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Skin patch may help children with peanut allergy, study suggests

By Ryan Maass
Scientists are confident peanut allergies can be successfully treated using a wearable patch. Photo by HandmadePictures/Shutterstock
Scientists are confident peanut allergies can be successfully treated using a wearable patch. Photo by HandmadePictures/Shutterstock

WASHINGTON, Oct. 26 (UPI) -- Research supported by the U.S. National Institutes of Health suggests a wearable patch can successfully treat peanut allergies in children.

The patch, developed by biopharmaceutical manufacturer DBV Technologies, delivers small amounts of a peanut protein through the skin. Through this process, which researchers refer to as epicutaneous immunotherapy, patients are trained to build up a tolerance to the substance.

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The study was conducted by a collaboration of the National Institute of Allergy and Infectious Diseases and the Consortium of Food Allergy Research. The results of the ongoing trial have been published in the Journal of Allergy and Clinical Immunology.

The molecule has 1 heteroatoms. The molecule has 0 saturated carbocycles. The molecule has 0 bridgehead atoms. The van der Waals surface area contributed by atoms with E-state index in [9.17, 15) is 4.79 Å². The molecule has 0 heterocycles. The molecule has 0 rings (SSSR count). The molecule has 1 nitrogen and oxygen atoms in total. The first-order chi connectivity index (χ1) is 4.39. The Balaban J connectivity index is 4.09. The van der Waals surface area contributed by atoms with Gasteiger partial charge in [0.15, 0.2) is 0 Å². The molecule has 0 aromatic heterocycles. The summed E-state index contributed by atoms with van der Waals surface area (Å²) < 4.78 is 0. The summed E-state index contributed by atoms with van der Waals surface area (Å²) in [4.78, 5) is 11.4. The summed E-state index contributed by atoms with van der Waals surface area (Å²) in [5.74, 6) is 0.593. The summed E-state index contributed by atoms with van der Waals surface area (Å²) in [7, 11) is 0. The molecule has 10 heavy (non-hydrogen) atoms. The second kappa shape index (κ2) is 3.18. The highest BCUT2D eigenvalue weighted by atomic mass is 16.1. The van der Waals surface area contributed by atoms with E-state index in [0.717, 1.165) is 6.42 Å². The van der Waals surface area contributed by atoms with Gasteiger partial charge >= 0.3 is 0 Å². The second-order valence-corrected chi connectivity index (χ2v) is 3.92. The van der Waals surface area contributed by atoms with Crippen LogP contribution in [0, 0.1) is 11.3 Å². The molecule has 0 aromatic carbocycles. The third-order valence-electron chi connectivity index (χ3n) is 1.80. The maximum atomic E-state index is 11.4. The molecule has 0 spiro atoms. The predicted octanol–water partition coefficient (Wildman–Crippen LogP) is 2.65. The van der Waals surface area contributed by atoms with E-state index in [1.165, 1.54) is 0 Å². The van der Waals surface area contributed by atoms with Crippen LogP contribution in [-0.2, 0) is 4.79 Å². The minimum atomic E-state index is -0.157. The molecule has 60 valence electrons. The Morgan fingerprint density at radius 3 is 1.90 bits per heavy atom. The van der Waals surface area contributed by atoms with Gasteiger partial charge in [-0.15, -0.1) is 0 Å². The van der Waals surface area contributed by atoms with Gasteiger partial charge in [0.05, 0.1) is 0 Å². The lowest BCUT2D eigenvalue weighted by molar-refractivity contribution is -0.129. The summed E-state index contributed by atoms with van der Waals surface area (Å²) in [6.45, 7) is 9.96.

"To avoid potentially life-threatening allergic reactions, people with peanut allergy must be vigilant about the foods they eat and the environments they enter, which can be very stressful," NIAID director Anthony Fauci explained in a press release. "One goal of experimental approaches such as epicutaneous immunotherapy is to reduce this burden by training the immune system to tolerate enough peanut to protect against accidental ingestion or exposure."

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Researchers at five study sites tested high-dose, low-dose, and placebo dose patches on 74 volunteers with peanut allergies between the ages of 4 and 25. The dosages were randomly assigned, and were applied each day on the arm or between the shoulder blades.

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After one year of treatment, the research team assessed each participant's ability to consume at least 10 times more peanut protein than he or she was able to before the experiment. The low-dose and high-dose groups were found to have a 46 and 48 percent success rate, respectively, compared to 12 percent for the placebo group.

"The high adherence to the daily peanut patch regimen suggests that the patch is easy-to-use, convenient and safe," NIAID official Marshal Plaut said. "The results of this study support further investigation of epicutaneous immunotherapy as a novel approach for peanut allergy treatment."

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